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Glenn is a Partner and is the Head of the Employment teams based in Leeds, Sheffield and Manchester at Irwin Mitchell.
His client experience includes providing support to a number of large and small businesses in a variety of different fields and he is a key adviser and the relationship partner to some of the Employment and Pension Group’s key national clients. These include the likes of Capita Group’s HR Function, the Eddisons Group and a number of well-known PLC clients.
An experienced Employment Tribunal advocate, Glenn also advises on a wide range of employment law matters including the enforcement and defence of restrictive covenants, advising on senior level appointments and exits, outsourcing, acquisitions and disposals including Transfer of Undertakings, Protection of Employment (TUPE) issues, large scale reorganisations and redundancy, discrimination and equality issues.
He is the lead partner for our Restrictive Covenant product – IM Protect – and one of the leaders in the growth of our IMhrplus product. Glenn is also responsible for ensuring that any work that is “north shored” to achieve costs savings for our clients is handled efficiently and harmoniously.
Glenn also regularly presents at seminars and training events organised by the firm, has been the judge at a number of Mock Tribunal events arranged for clients and has presented seminars for third parties and clients/contacts. He is also a member of the Employment Lawyers Association.
"a good communicator who gives clear, common-sense advice." - Chambers & Partners, 2015.
"Glenn Hayes has particular expertise in the enforcement of restrictive covenants, and is assisted by two highly experienced associates." - Chambers & Partners, 2014.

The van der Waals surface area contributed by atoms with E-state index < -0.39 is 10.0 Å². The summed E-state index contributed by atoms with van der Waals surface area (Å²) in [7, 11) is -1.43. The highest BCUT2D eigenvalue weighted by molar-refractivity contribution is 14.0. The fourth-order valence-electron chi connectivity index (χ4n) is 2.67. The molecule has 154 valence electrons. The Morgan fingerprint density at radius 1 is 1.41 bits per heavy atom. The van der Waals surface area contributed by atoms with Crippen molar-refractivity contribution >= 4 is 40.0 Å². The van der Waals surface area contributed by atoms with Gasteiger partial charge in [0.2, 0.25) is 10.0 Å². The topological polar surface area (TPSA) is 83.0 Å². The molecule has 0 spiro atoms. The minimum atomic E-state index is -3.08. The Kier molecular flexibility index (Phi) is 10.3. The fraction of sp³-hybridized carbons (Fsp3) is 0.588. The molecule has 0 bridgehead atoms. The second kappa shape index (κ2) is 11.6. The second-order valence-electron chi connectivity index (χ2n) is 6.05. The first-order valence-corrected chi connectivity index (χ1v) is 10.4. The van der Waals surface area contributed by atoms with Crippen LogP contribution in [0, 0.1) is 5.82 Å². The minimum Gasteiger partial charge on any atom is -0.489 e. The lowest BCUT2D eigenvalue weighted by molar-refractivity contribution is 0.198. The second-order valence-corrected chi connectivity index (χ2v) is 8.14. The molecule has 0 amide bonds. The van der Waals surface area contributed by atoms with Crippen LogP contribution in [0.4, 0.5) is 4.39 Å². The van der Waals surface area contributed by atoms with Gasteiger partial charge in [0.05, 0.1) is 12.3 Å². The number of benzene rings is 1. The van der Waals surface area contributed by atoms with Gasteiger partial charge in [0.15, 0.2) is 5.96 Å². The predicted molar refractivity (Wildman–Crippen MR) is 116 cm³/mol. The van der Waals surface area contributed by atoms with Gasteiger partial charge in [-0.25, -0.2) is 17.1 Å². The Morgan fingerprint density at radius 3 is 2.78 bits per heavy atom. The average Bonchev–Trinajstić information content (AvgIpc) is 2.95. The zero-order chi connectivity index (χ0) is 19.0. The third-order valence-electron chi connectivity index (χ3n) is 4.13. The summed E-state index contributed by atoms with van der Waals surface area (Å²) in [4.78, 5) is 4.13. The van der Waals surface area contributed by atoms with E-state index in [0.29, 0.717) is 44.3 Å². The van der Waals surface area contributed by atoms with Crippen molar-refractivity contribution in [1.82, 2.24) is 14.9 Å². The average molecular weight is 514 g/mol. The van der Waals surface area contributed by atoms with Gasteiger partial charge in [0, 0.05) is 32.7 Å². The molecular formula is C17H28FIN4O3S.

Glenn is described as being "notable for his Transfer of Undertakings, Protection of Employment (TUPE) expertise." - Legal 500, 2013.
“Saturday must have been a very surreal day for Andre Gray; a young player who went from the highs of scoring his first ever goal in the Premier League to the lows of having to issue a statement asking “for forgiveness”.
“It could be said that he had two career defining incidents in just one day. The financial reward for players in England’s top division is greater than ever before and even before his goal the young, in-form English striker was being linked with a move to Arsenal.
“With the transfer window still open and Sam Allardyce about to name his first ever England squad, this was the perfect time for Gray to perform on the pitch and leave his representatives to ask whether he has a contract that reflects his new found status in the professional game.
“However, such was the offensive nature of the tweets from his account that Burnley could now have potential grounds to terminate, rather than improve, his contract.
“We know football operates in a vacuum away from the rest of the world but if senior figures at Burnley felt his comments would have the potential for reputational damage to the club then there are a range of options open to them.
“It’s extremely unlikely that Burnley would want to lose such a valuable asset whose goals will help their attempt to stay in the Premier League and therefore risk millions of pounds in prize money and sponsorship.
“As the incident didn’t happen whilst Gray was at Burnley, it is likely that they will warn him internally about future conduct and possibly ask him to attend equality training.
“Ultimately it is an embarrassing incident for Andre Gray and could easily impact on any local and national sponsorship deals he has in place."
“These manifesto pledges are clearly aimed at enhancing the appeal of Owen Smith to the unions and their members, particularly as many unions have already indicated that they will support Jeremy Corbyn in the leadership election.
“Under these proposals the power will shift back towards the unions; collective bargaining will become the norm in the public sector and wages councils will be introduced in the hospitality, retail and social care sectors. He has pledged to make it easier to call strike action and to repeal legislation introduced earlier this year, which is not yet in force. Jeremy Corbyn has made similar pledges.
“He also seeks to appeal to workers and promises a “revolution of worker’s rights” the most significant of which is what is known as “day one” rights providing rights for individuals from day one of their employment rather than having to build up a minimum period of service. Although not made explicit, this is likely to mean the right not to be unfairly dismissed and the right to receive a redundancy payment (although it is difficult to see how redundancy payments can be made until an individual has at least required 1 year’s service as the statutory formula for calculating this is based on the number of complete years served).